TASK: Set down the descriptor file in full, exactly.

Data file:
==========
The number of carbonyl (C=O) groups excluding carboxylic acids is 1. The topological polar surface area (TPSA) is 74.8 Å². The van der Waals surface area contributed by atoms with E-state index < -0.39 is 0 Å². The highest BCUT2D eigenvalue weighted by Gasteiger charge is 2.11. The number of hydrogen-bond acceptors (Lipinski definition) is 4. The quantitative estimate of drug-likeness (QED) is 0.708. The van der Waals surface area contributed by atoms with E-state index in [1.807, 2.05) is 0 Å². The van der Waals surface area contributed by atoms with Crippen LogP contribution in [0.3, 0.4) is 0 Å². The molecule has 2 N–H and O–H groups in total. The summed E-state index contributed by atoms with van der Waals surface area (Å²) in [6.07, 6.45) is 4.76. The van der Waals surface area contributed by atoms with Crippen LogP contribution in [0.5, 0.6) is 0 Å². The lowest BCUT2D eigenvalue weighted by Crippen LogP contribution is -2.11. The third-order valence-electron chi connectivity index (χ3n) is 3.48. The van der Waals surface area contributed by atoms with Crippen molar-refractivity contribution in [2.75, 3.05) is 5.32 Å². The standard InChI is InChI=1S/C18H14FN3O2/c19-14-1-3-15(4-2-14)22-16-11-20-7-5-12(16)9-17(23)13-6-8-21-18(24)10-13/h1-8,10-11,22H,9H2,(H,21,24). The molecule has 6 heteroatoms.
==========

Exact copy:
The number of carbonyl (C=O) groups excluding carboxylic acids is 1. The topological polar surface area (TPSA) is 74.8 Å². The van der Waals surface area contributed by atoms with E-state index < -0.39 is 0 Å². The highest BCUT2D eigenvalue weighted by Gasteiger charge is 2.11. The number of hydrogen-bond acceptors (Lipinski definition) is 4. The quantitative estimate of drug-likeness (QED) is 0.708. The van der Waals surface area contributed by atoms with E-state index in [1.807, 2.05) is 0 Å². The van der Waals surface area contributed by atoms with Crippen LogP contribution in [0.3, 0.4) is 0 Å². The molecule has 2 N–H and O–H groups in total. The summed E-state index contributed by atoms with van der Waals surface area (Å²) in [6.07, 6.45) is 4.76. The van der Waals surface area contributed by atoms with Crippen LogP contribution in [0.5, 0.6) is 0 Å². The lowest BCUT2D eigenvalue weighted by Crippen LogP contribution is -2.11. The third-order valence-electron chi connectivity index (χ3n) is 3.48. The van der Waals surface area contributed by atoms with Crippen molar-refractivity contribution in [2.75, 3.05) is 5.32 Å². The standard InChI is InChI=1S/C18H14FN3O2/c19-14-1-3-15(4-2-14)22-16-11-20-7-5-12(16)9-17(23)13-6-8-21-18(24)10-13/h1-8,10-11,22H,9H2,(H,21,24). The molecule has 6 heteroatoms.